Sneak peek at Hallo Spaceboy

Comics, conventions, Hallo Spaceboy, Projects

Hallo Spaceboy is chugging along! I’ve finished inking and the first round of digital clean up, most of the way through lettering. All that remains is adding the spot colors, making the cover, and layout.

Hallo Spaceboy will be 24 pages of story, broken into three movements.

I drew an inked all 24 pages in roughly two weeks, which I do not recommend doing. I ended up exhausted and close to sick. Next time I’ll plan better.

Hallo Spaceboy premieres at the Small Press Expo on Saturday, September 15.


Hallo Spaceboy process update

Hallo Spaceboy, Projects

I wrote back in May about revisiting my ‘Starman’ story.

That project is now in full swing. I’m creating a short memoir called ‘Hallo Spaceboy,’ which consists of three stories about me and David Bowie.

I’m working on it under the mentorship of Andrew White. His guidance will help bring this piece to life.

I’ve scripted these three stories, and I’m now in the design phase. Which means I’m now delightfully listening to loads of Bowie and drawing and seeing what sort of visuals evolve over time.


This one was drawn listening to lots and lots of the Five Years collection. I really like Tillie Walden’s ink drawings with their surrealist backgrounds, and pulled that in here.


And a glorious accidental composition, but I like how the three Bowies coexist and morph into each other.

I’m debuting Hallo Spaceboy at SPX! This project will be completed by August 18.

Mourning David Bowie


David Bowie was a man of class, grace and exceptional talent. The last few months of his public life were focused on the release of his final album Blackstar, and the opening of the off-Broadway show Lazarus, rather than the cancer he fought privately.

He lived his separate lives, as ever-changing performer David Bowie, and in private as David Jones. I mourn the man who was shared with us, the artist. The beautiful thing about Bowie is that his music will remain. We have fifty years of music to savor and enjoy. Above all, we must remember that we are not his loved ones. A light has gone out in our world, but in theirs it is one that burned more brightly.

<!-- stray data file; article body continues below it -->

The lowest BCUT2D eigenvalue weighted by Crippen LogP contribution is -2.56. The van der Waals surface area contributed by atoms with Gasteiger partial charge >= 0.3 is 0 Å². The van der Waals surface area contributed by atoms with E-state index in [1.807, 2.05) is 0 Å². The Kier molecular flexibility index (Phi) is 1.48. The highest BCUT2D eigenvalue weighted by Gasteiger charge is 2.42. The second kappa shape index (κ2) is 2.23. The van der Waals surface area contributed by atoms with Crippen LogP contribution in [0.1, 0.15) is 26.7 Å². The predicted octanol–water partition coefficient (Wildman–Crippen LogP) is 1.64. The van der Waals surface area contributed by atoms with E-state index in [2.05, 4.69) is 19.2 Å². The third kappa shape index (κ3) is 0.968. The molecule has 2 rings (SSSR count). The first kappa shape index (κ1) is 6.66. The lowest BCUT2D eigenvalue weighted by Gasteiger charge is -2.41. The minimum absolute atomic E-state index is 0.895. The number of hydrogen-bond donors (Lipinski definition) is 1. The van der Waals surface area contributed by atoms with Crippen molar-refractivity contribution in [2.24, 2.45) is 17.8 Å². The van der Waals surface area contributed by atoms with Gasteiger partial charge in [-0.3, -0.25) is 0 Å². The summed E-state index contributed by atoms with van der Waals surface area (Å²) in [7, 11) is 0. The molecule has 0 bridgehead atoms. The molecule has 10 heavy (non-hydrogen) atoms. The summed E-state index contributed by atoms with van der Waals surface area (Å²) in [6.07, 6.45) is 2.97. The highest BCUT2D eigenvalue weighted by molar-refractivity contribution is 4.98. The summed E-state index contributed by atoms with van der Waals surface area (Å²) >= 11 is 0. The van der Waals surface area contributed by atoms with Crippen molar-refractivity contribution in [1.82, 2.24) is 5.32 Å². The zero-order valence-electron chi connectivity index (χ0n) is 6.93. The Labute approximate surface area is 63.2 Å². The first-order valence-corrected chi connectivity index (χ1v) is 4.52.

Bowie’s legacy shows a true artist, a chameleon who worked and created until the very end. Blackstar is a remarkable album, combining Bowie’s love of jazz and his unique vocals with a profound meditation on mortality. It’s a harsh yet elegant end to his brilliant career.

David Jones may have passed from this world. David Bowie has ascended to the stars, to live on as a legend.

“Oh, I’ll be free, just like that bluebird”

  • David Bowie, “Lazarus”

Revisiting Old Favorites

The Twirl and Swirl of Letters

Over the last two weeks, I’ve been hit with a desire to reread books (actually, that’s a bit of a lie, as I’ve wanted to reread Howl’s Moving Castle since late March). While I love delving into new books, new stories and new plots, there’s something comforting about revisiting old friends. Through all change, if there is some consistency, even if it is merely a beloved story, things are a little easier (at least, that’s been my limited experience).

When I travel, I usually bring two books with me, one that I’ve read before (on my semester in Florence, I brought Roald Dahl’s Over to You and a couple of Patrick O’Brian’s works) and one that may be new to me. I figure, if the environment is too overwhelmingly unfamiliar, the least I can do to help the transition is find the comfort in the known.

Which brings me to the last two books I completed, Howl’s Moving Castle by Diana Wynne Jones and The Prestige by Christopher Priest. The first book has been one of my favorites for years, since I first read it in fifth grade or early middle school. There’s something about the story that I’ve  always loved, be it the characters, the setting, the wonderful inclusion of Wales…okay, I just really like this book. I can’t pinpoint a reason why, but I continue to love it even more as time goes on.

As for The Prestige, I read it first nearly four years ago to the day. I hadn’t reread it since, as every time I would sit down to it, another book would come my way, be it for school or a trip to the library. Knowing that I would have some spare time over the last two weeks, I brought it with me for my brief stay in Boston. I finished, and enjoyed it the second time through. Knowing the ending made picking up on the little details easier, but part of it still came as a surprise. Priest does a good job giving each character a distinct voice, even in the Borden section (those familiar with the book will know what I mean).

I didn’t love The Prestige the second time through. I still enjoyed it immensely and will probably reread it at another time. I still want to read more of Priest’s work, as I could learn a lot through him.

And, of course, the book still remains better than the movie starring Christian Bale, Hugh Jackman and David Bowie.